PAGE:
This idea leads on to the debate of individuality compared to the collective, and what the Odyssey is based on. One could argue that The Odyssey is merely a story of one man, Odyssey, and therefore focused on individuality. The opening to the book is the order to 'Tell me, Muse, the story of a man of many turns.' This idea then suggests that the Odyssey is based on only Odysseus, and his journey, or 'many turns', both in actuality and psychologically. This can be further justified through the juxtaposition of the focus on Odysseus with the description of the suitor's deaths, as they are narrated through the phrase 'one man hit the door post [..] another the solid door' which is used twice to describe two different pairs of men. Not only does the nameless noun phrase 'one man' and 'another' signify a lack of focus on them, but the fact that it is repeated to describe another series of deaths exaggerates fully this dismissal of identity compared to the focus on Odysseus. However, I think it is wrong to suggest that The Odyssey is merely based on one man, and instead it could be argued that through this focus on Odysseus, it is an exploration of a variation of humanity. This can be seen automatically through the description of Odysseus in book 1 that he 'saw the cities of many people and learned the minds of many men.' The phrase 'learned the minds of many men' suggests that Odysseus is made up of a variety of individuals that he has encountered on his journeys. This necessarily creates a variation in his character, which can be seen through the comparison of him to a wide range of animals: namely a lion (similar to Achilles in 'The Iliad), an octopus, a bat, and his own disguise as a ram when escaping the Cyclops. This variation in animals could, therefore, be interpreted as a display of all the different types of people included in his identity, as he "learned the minds" of many. Therefore, despite the poem being the focus of one man and his journey to home and survival of so many impossible situations, it is not just an exploration of one individual, but one of many different identities: as Odysseus adopts their features as he encounters them and they assist him on his journey. This perhaps is a comment on all human identities, as all people are made up of other individuals that they meet and encounter with on their individual journey through life.
The Odyssey is also a comment on literature and narration itself. In a massolit course, it pointed out that the Odyssey seems to show two worlds of Odysseus: one a third-person narration: in which Odysseus seems to be an epic and impressive warrior similar to those in the Iliad, and this is juxtaposed with his own narration, in which he seems to be more psychologically cunning. I think this is a comment on narration itself: as when Odysseus is narrating his experience himself, it could be argued that the reason for his more cunning portrayal is he wanted to display himself like this to his listener in the Island of the Phaeacians. This brings in questions of reliable narrative due to hidden agendas being possible in this way. This is exaggerated further through the fact that no one can justify his narration, as all the other men that were within these situations died in them. This idea of questionable reliability to the truth of what Odysseus is recounting is clear as he tells the Phaeacians about his journey to the underworld, as he gives a full catalogue of all who he met, including his mother and Achilles, the hero of 'The Iliad.' The Phaeacians interruption, in which they reflect on the superlative nature of this story and compare him to a poet, further suggests the idea that Odysseus is possibly exaggerating his stories. Significantly, the direct comparison of Odysseus to a poet could be interpreted as further suggesting not only his talent at speech-making but an idea of him fictionalising situations and suggests the possible superior aim of entertaining listeners over telling the exact truth. Therefore, just as Homer is telling a story not necessarily of a true man and his journey but as a symbol of mankind and the human experience, Odysseus may be recounting not a true replica of his story but instead a version that demonstrates the nature of the variety of his journey to safety. Obviously, Odysseus is a fictional character, and therefore his stories may be true in this sense, but there is the question, significantly brought up due to the juxtaposition of the third person and his own narrative, how reliable he is in terms of truth with the story of his journey. However, just as The Odyssey's fictional nature doesn't dismiss the importance of the story, the questionable narrative instead adds another depth to The Odyssey, as it demonstrates the subjectivity and personal nature of human experience.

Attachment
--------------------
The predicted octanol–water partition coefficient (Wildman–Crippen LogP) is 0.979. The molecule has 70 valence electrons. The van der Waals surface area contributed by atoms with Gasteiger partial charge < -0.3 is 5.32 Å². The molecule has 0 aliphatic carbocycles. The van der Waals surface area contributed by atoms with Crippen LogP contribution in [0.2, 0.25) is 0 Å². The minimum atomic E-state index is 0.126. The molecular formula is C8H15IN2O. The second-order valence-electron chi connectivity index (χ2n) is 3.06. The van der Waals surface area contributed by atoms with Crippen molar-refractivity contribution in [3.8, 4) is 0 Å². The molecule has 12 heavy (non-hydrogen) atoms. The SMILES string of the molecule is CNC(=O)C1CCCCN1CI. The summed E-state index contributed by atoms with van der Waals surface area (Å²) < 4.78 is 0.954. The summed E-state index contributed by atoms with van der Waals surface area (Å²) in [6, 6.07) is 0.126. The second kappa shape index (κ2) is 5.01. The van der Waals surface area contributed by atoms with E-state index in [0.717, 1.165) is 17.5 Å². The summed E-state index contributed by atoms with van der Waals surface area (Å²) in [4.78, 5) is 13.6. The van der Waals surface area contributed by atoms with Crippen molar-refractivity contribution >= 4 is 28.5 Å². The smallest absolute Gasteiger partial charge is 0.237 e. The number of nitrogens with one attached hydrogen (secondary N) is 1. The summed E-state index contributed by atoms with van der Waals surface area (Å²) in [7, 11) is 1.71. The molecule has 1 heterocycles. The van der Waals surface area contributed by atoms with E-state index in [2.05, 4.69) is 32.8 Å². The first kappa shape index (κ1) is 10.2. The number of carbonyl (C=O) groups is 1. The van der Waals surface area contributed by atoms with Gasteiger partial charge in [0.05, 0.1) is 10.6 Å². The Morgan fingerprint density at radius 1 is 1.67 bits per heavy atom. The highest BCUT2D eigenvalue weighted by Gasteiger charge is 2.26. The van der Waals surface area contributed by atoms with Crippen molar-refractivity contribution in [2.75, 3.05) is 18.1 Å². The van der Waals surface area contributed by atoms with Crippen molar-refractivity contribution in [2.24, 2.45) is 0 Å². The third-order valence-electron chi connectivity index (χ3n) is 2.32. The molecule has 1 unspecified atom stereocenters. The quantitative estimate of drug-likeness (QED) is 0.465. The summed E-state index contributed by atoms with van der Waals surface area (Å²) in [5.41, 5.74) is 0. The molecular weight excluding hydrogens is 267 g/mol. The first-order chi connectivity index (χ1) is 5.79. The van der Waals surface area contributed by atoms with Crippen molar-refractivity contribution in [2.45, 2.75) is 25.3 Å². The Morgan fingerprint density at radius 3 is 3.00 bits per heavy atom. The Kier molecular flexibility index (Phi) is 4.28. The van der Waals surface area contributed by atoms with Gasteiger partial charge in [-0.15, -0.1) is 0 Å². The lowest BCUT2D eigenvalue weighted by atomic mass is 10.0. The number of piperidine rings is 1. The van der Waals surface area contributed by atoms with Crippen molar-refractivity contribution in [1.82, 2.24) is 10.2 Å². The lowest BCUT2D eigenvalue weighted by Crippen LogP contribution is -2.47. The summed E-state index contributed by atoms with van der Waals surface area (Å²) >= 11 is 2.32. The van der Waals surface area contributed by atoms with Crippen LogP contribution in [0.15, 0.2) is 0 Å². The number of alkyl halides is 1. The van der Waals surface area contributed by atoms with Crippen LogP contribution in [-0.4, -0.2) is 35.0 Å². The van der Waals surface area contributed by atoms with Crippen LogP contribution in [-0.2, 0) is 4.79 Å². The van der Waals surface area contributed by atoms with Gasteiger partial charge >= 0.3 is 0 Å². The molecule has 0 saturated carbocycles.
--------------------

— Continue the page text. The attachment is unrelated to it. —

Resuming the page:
To conclude, what stood out to me most prevalently when reading the 'The Odyssey' was the debates it presented through the story of one man. It looked at the idea of gender further, with the portrayal of women as autonomous and influential, despite the portrayal of their passivity that weakens them which is created artificially by society. Along with this, the idea of fate is explored through looking at the juxtaposition between the mortals and immortals, suggesting that despite immortals having ultimate power over mortals abilities, human's do have autonomy and control over their reality: as they can obey or disobey the wishes of the God's. This idea is demonstrated by Odysseus, as is most of the ideas and debates, which creates Odysseus to not only be a portrayal of the story of a single, unique and talented man, but also a synecdoche for the entire human race: in which he contains many different identities within him as he has developed through his journey. His narration of the story is so unique, and could be argued raises comments on the act of narration: as surely the cunningness of Odysseus plays a part in how he narrates his story, meaning how the story is told shows another level of him than what we are specifically told. These ideas of gender, fate, human autonomy, the development of an individual and the theory of narration still remain incredibly relevant topics and issues debated in society today, showing why Homer's work is so important and clever, as they still remain productive and vital to urge society to better understand the human condition.
website that contains lectures helping me to understand The Odyssey further: